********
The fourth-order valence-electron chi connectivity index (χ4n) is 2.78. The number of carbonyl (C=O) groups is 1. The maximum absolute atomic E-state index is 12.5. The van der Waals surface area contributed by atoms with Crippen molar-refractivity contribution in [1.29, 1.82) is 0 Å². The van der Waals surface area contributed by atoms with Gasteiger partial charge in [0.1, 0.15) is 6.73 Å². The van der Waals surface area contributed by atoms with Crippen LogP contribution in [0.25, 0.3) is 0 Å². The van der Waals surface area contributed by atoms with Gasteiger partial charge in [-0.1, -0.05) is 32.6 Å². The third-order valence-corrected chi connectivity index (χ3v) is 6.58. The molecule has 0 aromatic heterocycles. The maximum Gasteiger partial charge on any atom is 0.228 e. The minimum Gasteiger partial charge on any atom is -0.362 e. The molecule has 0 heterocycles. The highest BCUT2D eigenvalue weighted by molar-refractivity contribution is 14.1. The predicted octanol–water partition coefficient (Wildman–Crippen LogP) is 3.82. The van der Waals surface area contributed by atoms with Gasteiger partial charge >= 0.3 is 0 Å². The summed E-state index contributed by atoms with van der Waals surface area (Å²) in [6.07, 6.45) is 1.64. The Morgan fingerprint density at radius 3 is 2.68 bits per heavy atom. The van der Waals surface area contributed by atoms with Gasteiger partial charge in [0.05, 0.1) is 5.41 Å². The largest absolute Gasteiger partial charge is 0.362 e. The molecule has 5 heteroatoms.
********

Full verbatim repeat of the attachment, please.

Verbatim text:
The fourth-order valence-electron chi connectivity index (χ4n) is 2.78. The number of carbonyl (C=O) groups is 1. The maximum absolute atomic E-state index is 12.5. The van der Waals surface area contributed by atoms with Crippen molar-refractivity contribution in [1.29, 1.82) is 0 Å². The van der Waals surface area contributed by atoms with Gasteiger partial charge in [0.1, 0.15) is 6.73 Å². The van der Waals surface area contributed by atoms with Crippen LogP contribution in [0.25, 0.3) is 0 Å². The van der Waals surface area contributed by atoms with Gasteiger partial charge in [-0.1, -0.05) is 32.6 Å². The third-order valence-corrected chi connectivity index (χ3v) is 6.58. The molecule has 0 aromatic heterocycles. The maximum Gasteiger partial charge on any atom is 0.228 e. The minimum Gasteiger partial charge on any atom is -0.362 e. The molecule has 0 heterocycles. The highest BCUT2D eigenvalue weighted by molar-refractivity contribution is 14.1. The predicted octanol–water partition coefficient (Wildman–Crippen LogP) is 3.82. The van der Waals surface area contributed by atoms with Gasteiger partial charge >= 0.3 is 0 Å². The summed E-state index contributed by atoms with van der Waals surface area (Å²) in [6.07, 6.45) is 1.64. The Morgan fingerprint density at radius 3 is 2.68 bits per heavy atom. The van der Waals surface area contributed by atoms with Gasteiger partial charge in [0.05, 0.1) is 5.41 Å². The largest absolute Gasteiger partial charge is 0.362 e. The molecule has 5 heteroatoms.